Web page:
Blanket L Visa Travel Advisory

Immigration Travel Advisory

This advisory is intended to address the visa application procedures and several critical travel issues related to the I-797 Blanket LZ Approval Notice issued by the U.S. Citizenship and Immigration Services (USCIS). Most importantly you should understand that the I-797 is not a travel document. Please review the information below carefully and contact our office if you have any specific questions about how the rules regarding international travel apply to your case.

The I-797 Blanket LZ Approval Notice is Not a Travel Document: The Blanket L program was created as a way to expedite the L visa application procedure for large, established multinational companies. The employer must obtain a Blanket LZ approval for its U.S. and qualifying foreign entities from the USCIS. When the USCIS approves the Blanket LZ petition, it issues an I-797 Approval Notice used by all transferees. The list of entities is approved and must be updated from time to time to reflect any corporate change. The I-797 Blanket LZ Approval Notice is not considered a travel document and cannot be used to enter the United States. Except for citizens of Canada, who are exempt from the visa requirement, individual Blanket L applicants must obtain an L-1 nonimmigrant visa stamp pursuant to the approved blanket in order to be admitted to the United States. Prior to entering the United States, you must present copies of the I-797 at a U.S. consulate abroad, along with a package of documents including an I-129S Blanket application in triplicate original, a letter of support confirming the assignment in the U.S. and copies of educational credentials, to obtain a valid visa stamp. Canadians may present the L-1 application package directly at a port of entry, without the need to apply for a visa.

Schedule an Appointment at a U.S. Consulate: Since your employer has obtained a Blanket L approval from USCIS, you will need to file your L-1 application package directly at a U.S. consulate abroad, and obtain a visa stamp prior to entering the United States. For a list of U.S. consulates, go to Most U.S. consulates will allow you to book the appointment over the phone or on-line. Some will allow special expedite procedures for cases involving business or personal emergencies. In-person interviews may be required for applicants who are 14-79 years-old. When scheduling an appointment, you should include all family members applying with you in the process.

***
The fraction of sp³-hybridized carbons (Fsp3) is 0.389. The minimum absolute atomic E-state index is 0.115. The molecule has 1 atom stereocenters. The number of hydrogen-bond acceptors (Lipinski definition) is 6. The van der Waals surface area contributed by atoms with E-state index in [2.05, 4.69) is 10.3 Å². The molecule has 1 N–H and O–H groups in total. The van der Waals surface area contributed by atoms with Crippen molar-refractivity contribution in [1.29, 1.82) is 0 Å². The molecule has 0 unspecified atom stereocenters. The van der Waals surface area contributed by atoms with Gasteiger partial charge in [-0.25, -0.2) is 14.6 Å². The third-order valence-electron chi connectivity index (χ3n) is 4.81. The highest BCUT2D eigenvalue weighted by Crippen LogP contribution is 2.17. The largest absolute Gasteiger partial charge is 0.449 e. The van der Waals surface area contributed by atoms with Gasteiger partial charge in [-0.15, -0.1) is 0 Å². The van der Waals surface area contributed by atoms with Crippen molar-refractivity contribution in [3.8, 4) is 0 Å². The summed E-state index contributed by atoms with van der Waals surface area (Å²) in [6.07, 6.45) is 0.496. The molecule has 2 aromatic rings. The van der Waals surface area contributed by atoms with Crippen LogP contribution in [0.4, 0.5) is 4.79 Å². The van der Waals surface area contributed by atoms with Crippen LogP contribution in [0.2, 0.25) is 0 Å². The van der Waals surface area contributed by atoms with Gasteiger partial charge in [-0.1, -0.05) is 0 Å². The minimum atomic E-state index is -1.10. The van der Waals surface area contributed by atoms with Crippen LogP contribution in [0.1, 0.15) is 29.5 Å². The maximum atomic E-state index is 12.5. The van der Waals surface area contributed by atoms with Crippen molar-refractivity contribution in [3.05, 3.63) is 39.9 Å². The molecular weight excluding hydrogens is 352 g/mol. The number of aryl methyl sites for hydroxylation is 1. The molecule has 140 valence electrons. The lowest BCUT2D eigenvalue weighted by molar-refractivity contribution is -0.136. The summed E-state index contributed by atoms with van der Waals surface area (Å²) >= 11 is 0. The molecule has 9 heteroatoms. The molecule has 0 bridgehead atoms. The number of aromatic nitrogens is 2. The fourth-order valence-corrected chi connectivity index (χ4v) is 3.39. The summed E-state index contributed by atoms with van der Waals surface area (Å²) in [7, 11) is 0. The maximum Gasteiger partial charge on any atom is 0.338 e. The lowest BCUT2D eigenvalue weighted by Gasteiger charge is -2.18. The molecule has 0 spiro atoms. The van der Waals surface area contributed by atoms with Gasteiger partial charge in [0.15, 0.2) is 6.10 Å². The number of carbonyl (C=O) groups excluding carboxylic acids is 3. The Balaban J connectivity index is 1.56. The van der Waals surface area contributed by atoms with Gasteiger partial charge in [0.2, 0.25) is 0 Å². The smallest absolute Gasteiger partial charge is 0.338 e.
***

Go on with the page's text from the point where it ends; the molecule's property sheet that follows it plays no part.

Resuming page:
Verify Amount and Payment Process for Visa Application Fees: Visa fees charged by the U.S. consulate include a machine readable visa fee, and in some cases a visa reciprocity fee and courier fees. You should check the appropriate U.S. consular website to determine the visa application fees for your case, and to verify the proper method of payment. In most cases the fees can be paid in advance at a local bank or post office. Additional reciprocity fees apply to nationals of certain countries and can normally be paid at the time of the interview. A list of reciprocity fees can be found at In addition to the visa application fees, at the time of the visa interview Blanket L visa applicants are required to pay a fraud fee of $500 USD. This fraud fee does not have to be paid by family members applying for dependant L-2 visas.

Bring All the Necessary Documents With You to the U.S. Consulate: Each U.S. consular website provides instruction for the appointment scheduling procedure and a list of documents that should be presented during the visa interview. The documentation required can change depending on the consulate, but generally includes:

  • Proof of date and time of appointment in the form of an e-mail confirmation from the consulate;
  • Copies of the I-797 Blanket LZ Approval Notice (in triplicate);